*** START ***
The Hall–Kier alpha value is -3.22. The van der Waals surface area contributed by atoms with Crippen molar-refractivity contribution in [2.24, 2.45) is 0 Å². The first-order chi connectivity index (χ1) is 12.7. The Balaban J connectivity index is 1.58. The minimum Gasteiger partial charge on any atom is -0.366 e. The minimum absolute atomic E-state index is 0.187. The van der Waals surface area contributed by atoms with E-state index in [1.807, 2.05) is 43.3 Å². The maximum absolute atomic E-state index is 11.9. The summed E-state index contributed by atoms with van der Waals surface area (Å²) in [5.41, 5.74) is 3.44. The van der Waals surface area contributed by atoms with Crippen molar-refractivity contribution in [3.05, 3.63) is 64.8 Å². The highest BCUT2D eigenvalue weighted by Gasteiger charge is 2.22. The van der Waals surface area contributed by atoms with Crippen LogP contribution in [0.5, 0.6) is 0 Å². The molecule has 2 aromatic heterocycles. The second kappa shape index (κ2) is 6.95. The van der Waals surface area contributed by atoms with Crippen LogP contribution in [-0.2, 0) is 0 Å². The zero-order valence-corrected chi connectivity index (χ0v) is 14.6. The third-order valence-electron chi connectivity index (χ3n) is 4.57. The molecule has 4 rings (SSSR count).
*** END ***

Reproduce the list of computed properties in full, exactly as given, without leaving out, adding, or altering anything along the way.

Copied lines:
The Hall–Kier alpha value is -3.22. The van der Waals surface area contributed by atoms with Crippen molar-refractivity contribution in [2.24, 2.45) is 0 Å². The first-order chi connectivity index (χ1) is 12.7. The Balaban J connectivity index is 1.58. The minimum Gasteiger partial charge on any atom is -0.366 e. The minimum absolute atomic E-state index is 0.187. The van der Waals surface area contributed by atoms with E-state index in [1.807, 2.05) is 43.3 Å². The maximum absolute atomic E-state index is 11.9. The summed E-state index contributed by atoms with van der Waals surface area (Å²) in [5.41, 5.74) is 3.44. The van der Waals surface area contributed by atoms with Crippen molar-refractivity contribution in [3.05, 3.63) is 64.8 Å². The highest BCUT2D eigenvalue weighted by Gasteiger charge is 2.22. The van der Waals surface area contributed by atoms with Crippen LogP contribution in [0.5, 0.6) is 0 Å². The molecule has 2 aromatic heterocycles. The second kappa shape index (κ2) is 6.95. The van der Waals surface area contributed by atoms with Crippen LogP contribution in [-0.2, 0) is 0 Å². The zero-order valence-corrected chi connectivity index (χ0v) is 14.6. The third-order valence-electron chi connectivity index (χ3n) is 4.57. The molecule has 4 rings (SSSR count).